Meet the Council: Q&A with Fiona Ma

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In our “Meet the Council” series, hear directly from the our Stewards and Allies why they are committed to making business fairer, more inclusive, and more sustainable.

Fiona Ma is California’s 34th State Treasurer. California is the world’s fifth-largest economy and Treasurer Ma is the state’s primary banker. Treasurer Ma oversees an investment portfolio that has averaged well over $100 billion in her administration. Of that amount, 30% is beneficially owned by 2,200 of California’s 4,400 units of local government.

How do you interpret the “moral imperative” for inclusive capitalism?

I view [it] as a calling to lead by example. The Catholic social teachings underpinning this perspective on morality advocate for equity according to the same fundamental reasons that I do: a system that allows everyone to participate equally and to lives of dignity is a stronger system for everyone. This moral imperative is why I have championed diversity, equity, and inclusion efforts as California’s State Treasurer, a governmental position not often thought of as maintaining any influence over these issue areas. I believe that leaders of organizations of all kinds must take deliberate action in order to effectuate the change we hope to see in the world.

In what ways has the influence of the Council motivated you to act?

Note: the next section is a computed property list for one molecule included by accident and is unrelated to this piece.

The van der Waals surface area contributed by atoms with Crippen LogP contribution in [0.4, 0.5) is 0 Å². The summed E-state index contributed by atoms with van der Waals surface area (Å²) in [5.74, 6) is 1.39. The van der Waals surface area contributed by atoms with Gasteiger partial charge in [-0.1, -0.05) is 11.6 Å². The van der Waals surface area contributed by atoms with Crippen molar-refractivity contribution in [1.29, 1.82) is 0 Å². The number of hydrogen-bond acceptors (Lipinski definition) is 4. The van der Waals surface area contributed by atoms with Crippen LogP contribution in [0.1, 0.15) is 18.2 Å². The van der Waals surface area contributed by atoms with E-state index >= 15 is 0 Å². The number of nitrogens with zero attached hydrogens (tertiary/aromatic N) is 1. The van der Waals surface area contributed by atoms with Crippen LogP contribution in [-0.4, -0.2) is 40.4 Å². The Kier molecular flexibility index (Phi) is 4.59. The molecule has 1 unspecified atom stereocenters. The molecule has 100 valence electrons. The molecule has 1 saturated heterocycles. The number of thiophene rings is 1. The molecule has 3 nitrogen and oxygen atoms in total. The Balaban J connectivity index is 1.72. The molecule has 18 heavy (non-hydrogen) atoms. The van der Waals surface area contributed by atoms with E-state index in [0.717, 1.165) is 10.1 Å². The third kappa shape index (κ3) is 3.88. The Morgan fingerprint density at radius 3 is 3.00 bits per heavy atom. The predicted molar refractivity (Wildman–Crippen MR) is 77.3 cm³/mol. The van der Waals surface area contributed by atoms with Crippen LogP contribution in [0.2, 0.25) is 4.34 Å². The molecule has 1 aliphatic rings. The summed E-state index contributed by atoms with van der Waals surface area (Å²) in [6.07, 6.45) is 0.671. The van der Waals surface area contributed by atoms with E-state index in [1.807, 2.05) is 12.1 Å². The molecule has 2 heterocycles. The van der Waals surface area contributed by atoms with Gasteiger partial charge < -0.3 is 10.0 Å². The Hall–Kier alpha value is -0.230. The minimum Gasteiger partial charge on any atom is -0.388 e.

Renowned futurist William Gibson stated that “the future is already here – it’s just not evenly distributed yet.” I recognize that, for too long, capitalistic systems have unfairly and disproportionately rewarded the powerful and wealthy. That is why I am proud to Chair the Boards of several thrift programs housed in the California State Treasurer’s Office that enable and encourage ordinary individuals’ participation in a system that might otherwise leave them behind. These include savings programs for employees of companies that do not offer retirement benefits, families hoping to save for college, and individuals living with a disability. As a part of my role on the Council, I’ve committed to dramatically increasing enrollment in these three savings programs and our milestone data suggests we have been tremendously successful so far.

As a member of our Steering Committee from the very beginning, you have been an active voice encouraging others to join the Council and engage with the moral imperative. How important is peer-to-peer collaboration to you?

The goal of inclusive capitalism cannot be achieved by one leader, or one organization, or even one country alone. Instead, I understand this “moral imperative” to be intrinsically tied to collective action. I’ve taken this call for peer-to-peer collaboration as a mandate to partner with other leaders of government and business to join me on the Council in making bold organizational commitments that help produce a more inclusive economy.

In addition to the coalition-building work I’ve engaged in on behalf of the Council, I’ve also seen this collaborative ethos as an obligation to work in partnership with my counterparts in state governments outside of California. A fourth commitment I’ve made as a part of the Council pushes me to look beyond my own office and my own state by asking other State Treasurers to join me on a Green Bond Honor Roll I’m establishing. This commitment aims to prioritize environmentally friendly finance for publicly financed projects and investments across the entire country.